- TOP PLAYERSOffensePABLO S. TORRE | August 20, 2012
- TAMPA BAY buccaneersENEMY lines WHAT A RIVAL COACH SAYSJune 28, 2012
- Faces in the CrowdJune 11, 2001
Joakim Noah never stopped hopping. Not after he'd blocked six shots, setting NCAA tournament and championship-game records. Not after he'd devoured the rim, to say nothing of UCLA, with a procession of ferocious dunks. And not even after the effervescent Florida center had joined his Gators teammates on the victory stand at the RCA Dome in Indianapolis late on the evening of April 3. As Noah jumped up and down--a dozen, two dozen, three dozen times--he took his rightful place as the Most Outstanding Player of the 2006 Final Four and perhaps the long-sought solution to America's energy crisis. "This is better than sex!" Noah exclaimed, then clarified, in case anyone forgot, that he's half-French. "And trust me, I'm doing it right."
The Gators, 73-57 victors over UCLA, had more than a few reasons to go orgasmic on everyone. Maybe it was the three straight three-pointers to start the second half, two of them by guard Lee Humphrey, which blew open the game and staked Florida to an 18-point lead. Or maybe it was the lockdown defense that forced the cowed Bruins into 36.1% shooting. Or maybe it was just the Gators' remarkable journey from unranked in the preseason to the pinnacle of college basketball.
In the end, though, it all came back to Noah, who lorded over the title game with 16 points, nine rebounds and those six blocks. Early in the first half he set the tone by rejecting the Bruins' 7-foot center, Ryan Hollins, and then luring guard Arron Afflalo into a traveling violation and some serious smack talk. "I knew I was getting into his head," Noah would say later. "When he traveled, I told him he was scared. He said he was going to f--- me up. Well, guess who won?" Frustrated all evening, Afflalo ended up shooting just 3 for 10. And Noah was so confident that he began winking and blowing kisses at the UCLA cheerleaders ... with nine minutes left in the game.
"He's really long, and he doesn't go for shot fakes," UCLA guard Jordan Farmar said of the Bruins' tormentor after the game. "A lot of bigs leave their feet because they want to block shots. He just uses his length to his advantage. And he changed about 10 more shots than he blocked."
Has any college player ever improved more between his freshman and sophomore years than Noah? "He just went out there and worked every single day," Florida coach Billy Donovan said on the night of the final. "You could see him getting better and better and better."
In winning his first national championship, the 40-year-old Donovan finally shed the nickname Billy the Kid, showing just how much he had changed in the six years since he had led the Gators to the title game in the same building (where they fell to Michigan State). Part of his evolution has been personal. Once a notorious workaholic, Donovan now takes a couple of hours every night, even during the season, to chill out at home in Gainesville with his wife, Christine, and their two sons (Billy, 14, and Bryan, 9), two daughters (Hasbrouck, 12, and Connor, 4) and three dogs, including a black Labrador retriever named Alli Gator. He goes to his sons' basketball games, finds time to attend some of Hasbrouck's horse shows and brings his dad, Bill, a former player at Boston College, on the team plane to road games.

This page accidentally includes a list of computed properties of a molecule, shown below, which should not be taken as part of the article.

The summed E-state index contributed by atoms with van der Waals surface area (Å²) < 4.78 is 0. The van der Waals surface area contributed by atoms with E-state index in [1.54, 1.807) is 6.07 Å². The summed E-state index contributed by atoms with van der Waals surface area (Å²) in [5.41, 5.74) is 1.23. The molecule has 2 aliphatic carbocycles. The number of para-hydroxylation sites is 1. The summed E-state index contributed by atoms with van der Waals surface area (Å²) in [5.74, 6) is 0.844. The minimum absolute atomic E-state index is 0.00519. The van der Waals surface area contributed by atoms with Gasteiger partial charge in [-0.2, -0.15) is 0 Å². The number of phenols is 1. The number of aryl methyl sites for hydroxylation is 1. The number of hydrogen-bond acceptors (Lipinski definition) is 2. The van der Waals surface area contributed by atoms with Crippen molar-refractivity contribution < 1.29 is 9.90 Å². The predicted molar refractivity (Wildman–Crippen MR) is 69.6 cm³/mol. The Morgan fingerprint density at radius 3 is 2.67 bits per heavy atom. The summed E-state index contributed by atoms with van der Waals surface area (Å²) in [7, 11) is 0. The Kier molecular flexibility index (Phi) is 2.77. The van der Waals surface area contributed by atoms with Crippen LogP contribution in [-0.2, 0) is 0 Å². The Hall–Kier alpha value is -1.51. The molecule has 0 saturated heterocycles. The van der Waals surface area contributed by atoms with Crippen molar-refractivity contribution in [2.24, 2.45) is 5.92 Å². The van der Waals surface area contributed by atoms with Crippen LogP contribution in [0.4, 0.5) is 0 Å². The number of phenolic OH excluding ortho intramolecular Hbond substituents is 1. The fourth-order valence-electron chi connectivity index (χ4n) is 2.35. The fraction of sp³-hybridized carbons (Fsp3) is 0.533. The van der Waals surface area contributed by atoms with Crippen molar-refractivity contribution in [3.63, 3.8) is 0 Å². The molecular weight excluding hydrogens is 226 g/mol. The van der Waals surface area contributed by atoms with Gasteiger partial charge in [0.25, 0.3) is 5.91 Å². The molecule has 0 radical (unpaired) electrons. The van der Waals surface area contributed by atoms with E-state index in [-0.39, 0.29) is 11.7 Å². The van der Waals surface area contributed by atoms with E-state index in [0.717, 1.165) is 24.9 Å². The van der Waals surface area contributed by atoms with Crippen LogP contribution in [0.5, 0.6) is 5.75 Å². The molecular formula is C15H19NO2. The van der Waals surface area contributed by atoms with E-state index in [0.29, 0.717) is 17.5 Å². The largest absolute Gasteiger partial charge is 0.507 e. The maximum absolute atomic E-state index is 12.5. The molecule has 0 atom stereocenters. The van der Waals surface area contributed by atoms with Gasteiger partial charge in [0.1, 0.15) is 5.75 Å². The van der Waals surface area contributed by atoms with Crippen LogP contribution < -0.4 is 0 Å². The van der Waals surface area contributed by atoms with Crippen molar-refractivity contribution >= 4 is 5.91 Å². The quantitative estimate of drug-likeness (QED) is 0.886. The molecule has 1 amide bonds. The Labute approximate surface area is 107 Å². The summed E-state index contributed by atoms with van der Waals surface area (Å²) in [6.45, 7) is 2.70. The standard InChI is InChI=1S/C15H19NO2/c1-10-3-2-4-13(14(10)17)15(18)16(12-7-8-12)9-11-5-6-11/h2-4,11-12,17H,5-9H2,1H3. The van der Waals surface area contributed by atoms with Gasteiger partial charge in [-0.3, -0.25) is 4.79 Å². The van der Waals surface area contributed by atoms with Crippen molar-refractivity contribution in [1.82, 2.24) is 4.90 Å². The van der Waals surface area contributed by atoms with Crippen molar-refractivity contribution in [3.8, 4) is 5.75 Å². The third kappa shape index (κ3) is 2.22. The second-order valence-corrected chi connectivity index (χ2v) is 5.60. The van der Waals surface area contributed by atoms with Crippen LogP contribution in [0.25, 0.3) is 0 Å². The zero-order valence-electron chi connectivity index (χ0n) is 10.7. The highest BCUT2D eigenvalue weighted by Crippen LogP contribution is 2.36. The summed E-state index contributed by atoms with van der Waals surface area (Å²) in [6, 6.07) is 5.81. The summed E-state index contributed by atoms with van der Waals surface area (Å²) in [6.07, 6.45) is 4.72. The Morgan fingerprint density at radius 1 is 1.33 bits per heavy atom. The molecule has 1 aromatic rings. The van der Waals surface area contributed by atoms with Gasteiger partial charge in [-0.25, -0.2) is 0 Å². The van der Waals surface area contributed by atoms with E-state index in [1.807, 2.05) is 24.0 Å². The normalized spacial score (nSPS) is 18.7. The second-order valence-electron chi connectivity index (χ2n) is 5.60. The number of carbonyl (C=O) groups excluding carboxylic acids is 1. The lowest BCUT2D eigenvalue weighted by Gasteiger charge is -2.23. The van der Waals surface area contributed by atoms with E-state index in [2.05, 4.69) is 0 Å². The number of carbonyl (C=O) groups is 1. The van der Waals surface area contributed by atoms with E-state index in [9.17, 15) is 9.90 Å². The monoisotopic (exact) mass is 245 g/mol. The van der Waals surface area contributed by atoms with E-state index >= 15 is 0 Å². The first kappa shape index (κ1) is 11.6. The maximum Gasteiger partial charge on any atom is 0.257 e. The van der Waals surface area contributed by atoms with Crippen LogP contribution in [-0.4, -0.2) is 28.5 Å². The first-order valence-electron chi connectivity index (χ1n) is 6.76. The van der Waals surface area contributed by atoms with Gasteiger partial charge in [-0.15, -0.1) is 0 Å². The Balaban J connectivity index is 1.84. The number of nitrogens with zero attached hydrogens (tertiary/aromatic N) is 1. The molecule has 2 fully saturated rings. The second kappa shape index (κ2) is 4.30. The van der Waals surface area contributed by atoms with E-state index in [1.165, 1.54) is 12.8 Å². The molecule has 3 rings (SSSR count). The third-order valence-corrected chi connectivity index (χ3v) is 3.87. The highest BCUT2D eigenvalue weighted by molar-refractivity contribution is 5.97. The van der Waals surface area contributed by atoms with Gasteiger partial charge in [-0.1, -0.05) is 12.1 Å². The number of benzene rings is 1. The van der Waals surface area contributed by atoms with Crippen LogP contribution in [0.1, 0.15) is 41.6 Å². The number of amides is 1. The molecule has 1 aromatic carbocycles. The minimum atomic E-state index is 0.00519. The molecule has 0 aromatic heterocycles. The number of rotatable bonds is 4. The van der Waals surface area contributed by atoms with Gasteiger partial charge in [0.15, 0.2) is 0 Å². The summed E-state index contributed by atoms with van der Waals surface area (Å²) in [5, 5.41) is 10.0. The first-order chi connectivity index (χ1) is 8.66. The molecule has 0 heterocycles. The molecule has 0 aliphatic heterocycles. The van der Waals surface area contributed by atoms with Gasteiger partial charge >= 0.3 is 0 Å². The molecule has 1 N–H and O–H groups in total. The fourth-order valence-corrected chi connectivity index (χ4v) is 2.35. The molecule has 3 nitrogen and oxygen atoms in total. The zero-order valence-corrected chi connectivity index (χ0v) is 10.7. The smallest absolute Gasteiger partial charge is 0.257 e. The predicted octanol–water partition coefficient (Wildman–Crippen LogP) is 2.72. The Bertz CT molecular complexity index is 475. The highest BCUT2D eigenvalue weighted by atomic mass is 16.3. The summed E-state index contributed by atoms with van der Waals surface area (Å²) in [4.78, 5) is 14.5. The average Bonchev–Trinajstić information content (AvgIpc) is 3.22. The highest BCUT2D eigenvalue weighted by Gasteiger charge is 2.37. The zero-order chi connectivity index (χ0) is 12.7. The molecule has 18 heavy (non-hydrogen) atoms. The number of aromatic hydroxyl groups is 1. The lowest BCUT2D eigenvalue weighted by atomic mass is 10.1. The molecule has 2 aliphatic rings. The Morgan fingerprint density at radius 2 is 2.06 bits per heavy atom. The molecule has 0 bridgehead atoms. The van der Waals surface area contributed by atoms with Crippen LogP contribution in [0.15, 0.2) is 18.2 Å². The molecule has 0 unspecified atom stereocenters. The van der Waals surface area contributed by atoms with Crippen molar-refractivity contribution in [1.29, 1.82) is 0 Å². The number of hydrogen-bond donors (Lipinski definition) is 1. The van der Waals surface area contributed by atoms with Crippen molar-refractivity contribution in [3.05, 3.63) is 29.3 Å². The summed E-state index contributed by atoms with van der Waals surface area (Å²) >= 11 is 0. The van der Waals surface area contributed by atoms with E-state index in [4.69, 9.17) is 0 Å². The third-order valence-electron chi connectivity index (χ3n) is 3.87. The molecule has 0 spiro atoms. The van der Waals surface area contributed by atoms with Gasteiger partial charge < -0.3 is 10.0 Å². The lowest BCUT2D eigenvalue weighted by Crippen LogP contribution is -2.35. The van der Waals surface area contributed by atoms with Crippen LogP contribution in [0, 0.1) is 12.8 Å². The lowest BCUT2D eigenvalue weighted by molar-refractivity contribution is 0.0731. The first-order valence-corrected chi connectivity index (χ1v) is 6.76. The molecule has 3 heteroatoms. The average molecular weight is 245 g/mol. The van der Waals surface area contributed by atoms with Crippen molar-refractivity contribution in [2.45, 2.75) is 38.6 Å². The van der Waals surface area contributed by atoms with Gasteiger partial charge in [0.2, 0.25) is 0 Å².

Billy was also there for his family after Christine had a miscarriage on the eve of the 2000-01 season, staying home for a week. "Billy was a huge support system," she says. "Every time I'd had a kid, he hadn't stayed home for more than an hour."
In some ways, of course, Donovan is still the same old Billy D (minus the slicked-back Eddie Munster coif). "I would say my personal habits have always been a little bit bizarre," he says with a chuckle. A fitness fanatic, he's just as likely to go on a four-mile run at midnight as at 5 a.m., and he often sleeps as little as two hours a night. After Donovan threw out his back jumping to his feet during a win at Kentucky last month, he ignored his trainer's commands to take it easy. Says Christine, shaking her head, "I had to put his shoes on for him every morning, and he's still going and working out!"
Yet it's Donovan's approach to recruiting that has undergone the most striking transformation. In 2000 his team was a reflection of its era, a hoops version of the brash late-'90s Internet start-ups: Florida defied tradition, hoarded talent from across the nation and achieved near-instant success--mostly at the expense of a suspicious (some would say jealous) establishment. But in '00, in Gainesville as in Silicon Valley, the bubble burst. The Gators were stung by early departures for the NBA by Mike Miller, Donnell Harvey and Kwame Brown, who stayed a combined three seasons at Florida. ( Brown, the No. 1 pick of the '01 draft, committed to the Gators but never made it to campus.) In each of the five years following the '00 title-game run, Florida lost to lower-seeded teams in the first weekend of the NCAA tournament.
"The perception surrounding our program was that we had these high-powered, overly talented basketball teams, and I didn't think I'd done a very good job of recruiting," Donovan explained during a quiet moment in his Indianapolis hotel room during the week of the Final Four. "Guys were only staying one or two years, and I don't think I was prepared for that. The trick in college coaching now is being able to get those next-tier guys who are ranked in the top 25 to 100 of their class, who love the game, are highly competitive and have a good work ethic. As a coach you don't want to just win the battles in July [during the recruiting season]. You want to win the battles in March."